Mastaby Ptahhotepa i Achtihotepa
The double mastaba of Ptahhotep and Achthihotep is situated on the west side of the Josera complex. Ptahhotep was a priest of Ma'at and a high official during the reign of King Djedkare-Isesi (end of the 5th dynasty). His son Akhtihotep served as vizier, the judge and the chief overseer of the granaries and treasury. Mastaba was unearthed by Mariette in 1840 r. It is smaller than Ti's tomb, but more interesting. Not all the walls of the tomb were covered with finished reliefs. Here you can see scenes from everyday life: hunting for lions and gazelles, poultry farming, running oxen for herd count and slaughter. The image of quarreling sailors on a boat is characterized by extraordinary dynamics. Funny inscriptions appear next to the characters. There are also scenes of games and games for young people - running and wrestling, and the image of Ptahhotep listening to harpers and singers.
The main corridor is covered with almost complete reliefs. On the left, however, you can see sketches made with red paint, which the master of the working artist corrected in black. In one of the bas-reliefs, a servant is feeding Ptahhotep's birds. At the end of the corridor on the right there is a room with pillars, and on the left - the burial chamber of Ptahhotep, whose reliefs are among the finest examples of Old Kingdom art (preserved in an almost unchanged color). Chamber of Achtihotep, behind the hall with pillars on the left, resembles the Ptahhotep chamber, though it has slightly less decorations. On the left, a corridor leads to a room with an unidentified mummy, and then to the hall with pillars and the entrance corridor.
W 1865 r. northwest of the Step Pyramid, Mariette found the Mastaba Ti (restored by the Egyptian Department of Antiquities), which was built approx. 2500 r. p.n.e. (In the dynasty). Ti has made a great career. He was the court hairdresser, and after marrying the princess, Neferhotep became a friend of the pharaoh himself. He served the three rulers as a Table Companion, The Keeper of Secrets, Great Guardian of the Palace Gates, Superintendent of Royal Public Works, Head of the Writers' Department. His wife from the royal family brought him succession to the throne, which passed on to their joint children. Ti was buried in the tomb with his wife and eldest son. Mastaba stands on a hill of sand. Already in the vestibule there are reliefs depicting the deceased receiving tribute from his servants. The bas-reliefs in the open courtyard surrounded by pillars lost their original colors under the influence of sunlight. Thanks to that, that the decorations were made in the technique of convex relief, you can see many details, like the slaughter of an ox by the servants. On the eastern wall of the courtyard, servants are carrying Mr. Ti in a litter. Its status is evidenced by dwarfs and hunting dogs. On the west side of the courtyard, servants feed Ti's birds, m.in. geese and cranes. Further to the south, Ti is shown at work as a bookkeeper and ship loading officer. The shaft in the middle of the courtyard leads to the interior of the hall with a modest sarcophagus of the dignitary.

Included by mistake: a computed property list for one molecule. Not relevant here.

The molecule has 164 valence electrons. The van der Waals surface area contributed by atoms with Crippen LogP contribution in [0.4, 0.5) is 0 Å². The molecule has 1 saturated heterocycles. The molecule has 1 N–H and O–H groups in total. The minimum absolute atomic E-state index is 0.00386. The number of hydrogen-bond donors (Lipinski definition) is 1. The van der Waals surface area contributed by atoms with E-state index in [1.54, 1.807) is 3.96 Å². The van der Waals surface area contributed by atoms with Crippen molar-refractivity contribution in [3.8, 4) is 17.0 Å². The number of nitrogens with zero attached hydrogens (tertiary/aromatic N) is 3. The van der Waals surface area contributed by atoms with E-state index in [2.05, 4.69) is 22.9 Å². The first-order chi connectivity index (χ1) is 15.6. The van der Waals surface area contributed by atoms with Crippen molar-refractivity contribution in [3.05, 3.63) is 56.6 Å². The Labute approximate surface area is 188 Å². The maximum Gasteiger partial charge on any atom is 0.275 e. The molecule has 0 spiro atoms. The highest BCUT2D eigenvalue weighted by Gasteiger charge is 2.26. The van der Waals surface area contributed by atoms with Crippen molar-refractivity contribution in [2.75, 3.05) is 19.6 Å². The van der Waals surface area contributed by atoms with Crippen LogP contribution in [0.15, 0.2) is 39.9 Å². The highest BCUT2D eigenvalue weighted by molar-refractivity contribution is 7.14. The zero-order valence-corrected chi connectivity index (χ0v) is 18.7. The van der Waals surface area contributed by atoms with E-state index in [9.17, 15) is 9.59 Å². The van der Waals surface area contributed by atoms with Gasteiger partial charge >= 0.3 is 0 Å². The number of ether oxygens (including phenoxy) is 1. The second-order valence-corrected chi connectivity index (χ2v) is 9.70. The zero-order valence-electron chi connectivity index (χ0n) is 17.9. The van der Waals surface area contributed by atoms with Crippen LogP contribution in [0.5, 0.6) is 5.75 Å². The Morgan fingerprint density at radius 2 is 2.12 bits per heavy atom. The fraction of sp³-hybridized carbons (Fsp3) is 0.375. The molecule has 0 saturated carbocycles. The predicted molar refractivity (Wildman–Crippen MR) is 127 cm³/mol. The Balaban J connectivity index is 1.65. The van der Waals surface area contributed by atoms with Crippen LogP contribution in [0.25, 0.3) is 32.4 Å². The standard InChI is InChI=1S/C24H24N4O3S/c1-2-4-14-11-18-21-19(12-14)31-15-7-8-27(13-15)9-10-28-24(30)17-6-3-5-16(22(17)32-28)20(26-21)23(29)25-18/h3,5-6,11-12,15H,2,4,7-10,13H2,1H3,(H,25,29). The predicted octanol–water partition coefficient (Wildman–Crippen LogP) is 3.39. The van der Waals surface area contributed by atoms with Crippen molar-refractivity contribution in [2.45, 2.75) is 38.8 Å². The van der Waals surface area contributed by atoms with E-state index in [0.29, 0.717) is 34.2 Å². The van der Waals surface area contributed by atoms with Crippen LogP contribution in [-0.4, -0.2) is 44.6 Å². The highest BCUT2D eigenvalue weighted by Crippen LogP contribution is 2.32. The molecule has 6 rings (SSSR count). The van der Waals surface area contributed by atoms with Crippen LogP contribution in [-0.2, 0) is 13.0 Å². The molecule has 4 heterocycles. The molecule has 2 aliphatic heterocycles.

In the south-west corner of the courtyard you can see a blind gate, probably belonging to Ti's son. A narrow corridor leads to the rest of the mastaba, which shows a dignitary dressed in various outfits depending on the functions performed. The family of the deceased and specially appointed priests brought offerings of food and drink for the deceased here, passing through blind doors. The corridor ends with a magnificent door with reliefs depicting Ti and his wife as they ride through the swamps. In place of, where the narrow corridor widens a little, shows scenes of tomb statues being pulled on a sleigh, slaughtering animals for sacrifice and the Ti fleet in the waters of the Nile. The work of potters is depicted on the back wall of the storage room, bakers and scribes. Above the entrance you can see dancers in holy dance. A short passage through a narrow corridor leads to a room with two pillars with two blind doors on the west wall, decorated with colorful reliefs presenting the everyday life of ordinary Egyptians – peasants, craftsmen, fishermen and high officials during the fifth dynasty. The eastern wall is covered with pictures showing harvesting crops, m.in. a man pulling a disobedient donkey by the ear. Then Ti is in charge of the ship's carpenters, and then goldsmiths, sculptors, carpenters and tanners. The artists showed different phases of work – from the starting product to the final product. Next to the craftsmen, their statements were placed. A carpenter who works with a saw calls out to his friend: Give me another [blade]! This jat is hot! the lower part presents the scene of trade at the market and the exchange of goods for another. You can also learn about conversations between traders here: Look, my friend, a very beautiful chick, which is well dried. I want three hectares of wheat for her. Near this stage, the musicians entertain Mr. Ti, who is sitting at the sacrificial table. Through three holes in the south wall you can see the inside of the serdab, where a copy of the statue of the deceased was placed (original at the Cairo Museum). The reliefs on the north wall represent Mr. Ti's pleasures: fishing in the Nile, trapping game in the desert, sailing on the river - this famous relief known as Mr. Ti's Journey through papyrus overgrown repeatedly reproduced in textbooks on the history of Egyptian art as an example of a work with a balanced composition and at the same time a large load of artistic expression. Servants throw harpoons at the hippos, symbol of evil forces in nature, Chaos representatives, with which the ruler of Egypt and his officials fights. It also shows the collection of papyrus reeds and the cultivation of fields.